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Yi Dai, Sharanya J. Majumdar, and David S. Nolan

–200 km of the center. In section 3e , we will also investigate two real cases: Hurricanes Edouard (2014) and Matthew (2016), both of which intensified in moderately high shear. To show the outflow of these two real cases, we use the upper-level atmospheric motion vectors (AMVs; Velden et al. 1997 ), together with geostationary (GOES) water vapor satellite imagery, collected from the Cooperative Institute for Meteorological Satellite Studies (CIMSS) at the University of Wisconsin–Madison. In

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David R. Ryglicki, Joshua H. Cossuth, Daniel Hodyss, and James D. Doyle

TC outflow or computing AMV-based vertical wind shear values (e.g., Velden and Sears 2014 ). In addition to AMVs, geostationary satellite measurements have also been used in a diagnostic way to physically characterize certain phenomena of TCs. Olander and Velden (2009) used the difference between infrared and water vapor bands to investigate overshooting tops in convection, while Griffin et al. (2016) used infrared (IR) imagery augmented with CloudSat and MODIS imagery to further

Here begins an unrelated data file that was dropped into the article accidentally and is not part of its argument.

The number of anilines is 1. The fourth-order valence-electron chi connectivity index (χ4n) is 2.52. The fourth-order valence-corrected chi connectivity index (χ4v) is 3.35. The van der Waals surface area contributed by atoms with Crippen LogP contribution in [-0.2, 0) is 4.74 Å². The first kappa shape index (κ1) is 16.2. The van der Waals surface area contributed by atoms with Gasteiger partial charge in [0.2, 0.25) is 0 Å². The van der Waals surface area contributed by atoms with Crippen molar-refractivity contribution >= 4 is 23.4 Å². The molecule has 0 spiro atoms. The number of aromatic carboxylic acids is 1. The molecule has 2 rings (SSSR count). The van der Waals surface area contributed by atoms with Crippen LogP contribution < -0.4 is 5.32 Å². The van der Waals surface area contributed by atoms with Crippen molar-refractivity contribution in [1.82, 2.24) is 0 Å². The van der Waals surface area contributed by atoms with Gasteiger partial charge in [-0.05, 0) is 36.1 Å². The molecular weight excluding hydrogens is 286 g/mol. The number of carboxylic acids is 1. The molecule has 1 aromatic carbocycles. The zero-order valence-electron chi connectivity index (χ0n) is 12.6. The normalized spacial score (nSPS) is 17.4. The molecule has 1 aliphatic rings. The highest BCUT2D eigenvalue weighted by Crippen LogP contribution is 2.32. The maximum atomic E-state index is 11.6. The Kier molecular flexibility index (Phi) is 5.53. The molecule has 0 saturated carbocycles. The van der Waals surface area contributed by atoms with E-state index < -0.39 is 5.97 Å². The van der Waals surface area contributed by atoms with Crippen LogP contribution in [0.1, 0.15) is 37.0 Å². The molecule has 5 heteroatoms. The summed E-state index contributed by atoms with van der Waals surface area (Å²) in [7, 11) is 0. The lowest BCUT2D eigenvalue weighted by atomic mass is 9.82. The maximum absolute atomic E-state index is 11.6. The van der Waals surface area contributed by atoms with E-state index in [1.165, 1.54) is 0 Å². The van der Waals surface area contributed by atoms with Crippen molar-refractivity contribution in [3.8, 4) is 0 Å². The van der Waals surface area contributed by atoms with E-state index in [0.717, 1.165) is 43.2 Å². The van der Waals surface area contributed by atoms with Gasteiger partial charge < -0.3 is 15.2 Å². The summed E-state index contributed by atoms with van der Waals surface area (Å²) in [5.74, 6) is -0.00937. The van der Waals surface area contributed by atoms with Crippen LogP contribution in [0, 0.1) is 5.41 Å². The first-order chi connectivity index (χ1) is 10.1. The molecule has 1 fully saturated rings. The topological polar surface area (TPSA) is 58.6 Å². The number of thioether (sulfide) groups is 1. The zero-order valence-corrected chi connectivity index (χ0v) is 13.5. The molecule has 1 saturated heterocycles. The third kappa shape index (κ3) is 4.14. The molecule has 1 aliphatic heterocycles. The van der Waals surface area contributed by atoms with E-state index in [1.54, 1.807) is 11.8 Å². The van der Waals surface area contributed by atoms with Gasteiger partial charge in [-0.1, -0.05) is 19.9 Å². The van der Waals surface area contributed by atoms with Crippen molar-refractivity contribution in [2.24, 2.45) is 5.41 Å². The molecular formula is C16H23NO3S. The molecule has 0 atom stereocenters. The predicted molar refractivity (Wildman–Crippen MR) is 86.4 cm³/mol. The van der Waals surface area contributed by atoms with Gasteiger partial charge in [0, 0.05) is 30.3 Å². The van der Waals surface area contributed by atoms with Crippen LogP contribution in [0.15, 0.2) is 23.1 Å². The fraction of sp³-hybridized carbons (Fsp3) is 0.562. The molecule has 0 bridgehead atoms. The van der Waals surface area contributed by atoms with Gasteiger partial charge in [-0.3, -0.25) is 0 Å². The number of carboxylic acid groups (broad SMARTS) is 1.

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Yi Dai, Sharanya J. Majumdar, and David S. Nolan

) Upper-level atmospheric motion vectors (AMVs) superposed on the GOES-East water vapor images of Hurricane Edouard at 0000, 0600, and 1200 UTC 16 Sep 2014. The red arrow represents the calculated vertical wind shear (~8 m s −1 ) using ERA-Interim data. (d)–(f) As in (a)–(c), but for the corresponding infrared brightness temperature (K). This inconsistency between the VWS and convection not only occurred in Hurricane Edouard (2014). In a recent idealized simulation of the TC interacting with a

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David R. Ryglicki, James D. Doyle, Daniel Hodyss, Joshua H. Cossuth, Yi Jin, Kevin C. Viner, and Jerome M. Schmidt